What Are the Signs & Symptoms of MS in the Neck?

Updated February 21, 2017

Multiple aclerosis, or MS, is one of several disorders affecting the myelin casing that covers the nerve fibres around the spine. The damage done to this casing allows the delicate central nervous system to leak out fluid and triggers "misfires" along the nerve impulses and eventually nerve death. Several symptoms that appear along the neck and spine can be warning signs of multiple sclerosis.

Constant Physical Fatigue

One of the early warning signs of MS is a constant fatigue in the limbs and other body parts, such as the neck. Fatigue itself can be related to exhaustion or several illnesses and should not be taken as a sure indicator of MS. The type of fatigue that more clearly relates to MS is often accompanied by a weakness or clumsiness in the legs or the hands and will not dissipate with rest. If you are experiencing stiffness in the neck along with fatigue, rest more and check yourself for flulike symptoms. If the situation does not resolve after five to seven days, seek medical attention.

Numbness or Shakiness

Another symptom of MS is numbness in the neck or spine. This can be accompanied by a cool sensation or by the trademark "pins and needles" that are usually associated with numbness in the extremities. Shakiness is also possible and will usually be experienced as a kind of difficulty holding the head up. These symptoms stem from nerve "misfiring," which results in jumbled signals. While both symptoms are also indicative of other conditions (such as Parkinson's disease) the likelihood is that numbness or shakiness in the neck and spine means trouble. Seek medical help immediately if experiencing these symptoms.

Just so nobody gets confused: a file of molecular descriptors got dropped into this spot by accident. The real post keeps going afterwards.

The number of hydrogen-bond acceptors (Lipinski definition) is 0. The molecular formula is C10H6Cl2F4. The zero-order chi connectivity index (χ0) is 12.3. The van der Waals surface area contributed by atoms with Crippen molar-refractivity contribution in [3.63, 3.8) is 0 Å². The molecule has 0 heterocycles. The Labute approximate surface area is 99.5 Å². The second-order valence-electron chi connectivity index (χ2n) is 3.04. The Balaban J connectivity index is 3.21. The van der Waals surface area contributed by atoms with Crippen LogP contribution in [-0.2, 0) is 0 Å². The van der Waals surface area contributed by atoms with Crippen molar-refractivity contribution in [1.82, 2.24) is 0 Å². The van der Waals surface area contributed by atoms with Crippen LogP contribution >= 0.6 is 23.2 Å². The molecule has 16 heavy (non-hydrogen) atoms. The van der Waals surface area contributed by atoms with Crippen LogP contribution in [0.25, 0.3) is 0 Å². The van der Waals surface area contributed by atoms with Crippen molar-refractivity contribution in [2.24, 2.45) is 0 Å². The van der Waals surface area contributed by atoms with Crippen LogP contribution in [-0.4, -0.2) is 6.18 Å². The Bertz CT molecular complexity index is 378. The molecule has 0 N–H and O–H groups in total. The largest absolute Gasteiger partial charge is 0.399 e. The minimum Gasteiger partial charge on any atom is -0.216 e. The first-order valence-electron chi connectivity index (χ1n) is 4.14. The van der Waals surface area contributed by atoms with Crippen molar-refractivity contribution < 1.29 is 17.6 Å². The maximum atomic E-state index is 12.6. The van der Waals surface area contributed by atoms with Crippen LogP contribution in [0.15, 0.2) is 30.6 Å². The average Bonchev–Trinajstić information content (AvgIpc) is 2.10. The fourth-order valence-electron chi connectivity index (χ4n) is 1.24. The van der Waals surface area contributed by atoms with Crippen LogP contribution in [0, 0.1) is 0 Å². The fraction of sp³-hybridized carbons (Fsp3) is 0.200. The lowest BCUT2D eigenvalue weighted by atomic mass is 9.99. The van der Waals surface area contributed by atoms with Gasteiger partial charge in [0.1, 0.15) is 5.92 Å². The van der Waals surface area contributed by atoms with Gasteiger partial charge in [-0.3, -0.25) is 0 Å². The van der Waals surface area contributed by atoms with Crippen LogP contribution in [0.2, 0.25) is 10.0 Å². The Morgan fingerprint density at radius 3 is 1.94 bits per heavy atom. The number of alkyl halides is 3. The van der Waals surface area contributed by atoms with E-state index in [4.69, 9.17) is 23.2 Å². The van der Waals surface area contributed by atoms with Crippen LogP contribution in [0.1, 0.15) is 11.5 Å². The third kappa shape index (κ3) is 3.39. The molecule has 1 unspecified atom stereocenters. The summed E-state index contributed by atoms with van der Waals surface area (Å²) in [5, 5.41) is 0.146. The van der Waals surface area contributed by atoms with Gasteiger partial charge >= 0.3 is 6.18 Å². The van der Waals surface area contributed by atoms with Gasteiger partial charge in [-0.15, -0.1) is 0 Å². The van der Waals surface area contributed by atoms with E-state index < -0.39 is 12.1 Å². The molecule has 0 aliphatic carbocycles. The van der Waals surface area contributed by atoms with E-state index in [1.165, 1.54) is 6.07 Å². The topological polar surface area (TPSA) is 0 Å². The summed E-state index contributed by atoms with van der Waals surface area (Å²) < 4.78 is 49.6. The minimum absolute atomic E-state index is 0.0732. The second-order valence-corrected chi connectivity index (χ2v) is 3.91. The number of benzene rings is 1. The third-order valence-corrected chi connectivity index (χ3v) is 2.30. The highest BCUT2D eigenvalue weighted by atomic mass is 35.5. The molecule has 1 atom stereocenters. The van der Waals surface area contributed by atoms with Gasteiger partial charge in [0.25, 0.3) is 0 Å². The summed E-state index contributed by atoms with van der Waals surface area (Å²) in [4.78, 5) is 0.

Lhermitte's Sign

While most of the signs and symptoms of MS are general (could also be a number of other illnesses from mild to severe,) Lhermitte's sign is one of the few very clear indicators. Lhermitte's sign manifests physically as lesions near the cervical spine and experientially as a feeling of substantial pain in the spine and neck that feels similar to electric shock, often as the neck is bent forward. After this, a change in objective sensory interpretation often occurs. Tastes may change radically (for example, chicken might taste overly flavourful, like pepperoni, or ice cream might have no taste at all) or colours might appear askew (either colour blindness or colour confusion). Those who suspect experiencing Lhermitte's sign should seek medical help immediately.

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About the Author

Sean Russell has been writing since 1999 and has contributed to several magazines, including "Spin" and "Art Nouveau." When not writing, Sean helps maintain community gardens in Silver Lake and Echo Park, California. Russell also worked extensively on the restoration and rejuvenation of public parks in Florida, Louisiana and Mississippi after damage from 2004-2005 hurricanes.